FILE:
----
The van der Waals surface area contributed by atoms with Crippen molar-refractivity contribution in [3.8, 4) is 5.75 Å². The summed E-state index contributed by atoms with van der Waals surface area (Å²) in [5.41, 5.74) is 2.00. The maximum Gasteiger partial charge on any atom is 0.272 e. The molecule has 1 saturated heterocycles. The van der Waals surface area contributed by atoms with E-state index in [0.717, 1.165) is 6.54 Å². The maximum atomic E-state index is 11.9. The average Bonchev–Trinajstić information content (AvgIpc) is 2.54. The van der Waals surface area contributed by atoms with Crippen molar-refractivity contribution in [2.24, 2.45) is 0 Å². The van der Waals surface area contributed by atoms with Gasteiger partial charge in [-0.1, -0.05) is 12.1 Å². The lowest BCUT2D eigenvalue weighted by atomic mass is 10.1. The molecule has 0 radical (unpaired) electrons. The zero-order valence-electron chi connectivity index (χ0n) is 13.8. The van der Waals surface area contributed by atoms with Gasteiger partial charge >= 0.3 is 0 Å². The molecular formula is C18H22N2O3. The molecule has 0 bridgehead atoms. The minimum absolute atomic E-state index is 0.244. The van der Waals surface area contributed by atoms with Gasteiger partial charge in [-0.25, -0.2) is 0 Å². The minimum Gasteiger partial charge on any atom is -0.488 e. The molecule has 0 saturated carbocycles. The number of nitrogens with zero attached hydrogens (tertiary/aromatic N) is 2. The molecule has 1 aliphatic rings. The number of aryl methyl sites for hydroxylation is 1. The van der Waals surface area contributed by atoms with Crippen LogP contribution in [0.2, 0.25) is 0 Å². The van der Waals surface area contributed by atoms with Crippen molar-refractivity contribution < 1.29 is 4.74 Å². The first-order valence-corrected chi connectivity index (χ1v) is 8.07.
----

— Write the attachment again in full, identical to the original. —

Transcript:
The van der Waals surface area contributed by atoms with Crippen molar-refractivity contribution in [3.8, 4) is 5.75 Å². The summed E-state index contributed by atoms with van der Waals surface area (Å²) in [5.41, 5.74) is 2.00. The maximum Gasteiger partial charge on any atom is 0.272 e. The molecule has 1 saturated heterocycles. The van der Waals surface area contributed by atoms with E-state index in [0.717, 1.165) is 6.54 Å². The maximum atomic E-state index is 11.9. The average Bonchev–Trinajstić information content (AvgIpc) is 2.54. The van der Waals surface area contributed by atoms with Crippen molar-refractivity contribution in [2.24, 2.45) is 0 Å². The van der Waals surface area contributed by atoms with Gasteiger partial charge in [-0.1, -0.05) is 12.1 Å². The lowest BCUT2D eigenvalue weighted by atomic mass is 10.1. The molecule has 0 radical (unpaired) electrons. The zero-order valence-electron chi connectivity index (χ0n) is 13.8. The van der Waals surface area contributed by atoms with Gasteiger partial charge >= 0.3 is 0 Å². The molecular formula is C18H22N2O3. The molecule has 0 bridgehead atoms. The minimum absolute atomic E-state index is 0.244. The van der Waals surface area contributed by atoms with Gasteiger partial charge in [-0.25, -0.2) is 0 Å². The minimum Gasteiger partial charge on any atom is -0.488 e. The molecule has 0 saturated carbocycles. The number of nitrogens with zero attached hydrogens (tertiary/aromatic N) is 2. The molecule has 1 aliphatic rings. The number of aryl methyl sites for hydroxylation is 1. The van der Waals surface area contributed by atoms with Crippen LogP contribution in [0.2, 0.25) is 0 Å². The van der Waals surface area contributed by atoms with Crippen molar-refractivity contribution < 1.29 is 4.74 Å². The first-order valence-corrected chi connectivity index (χ1v) is 8.07.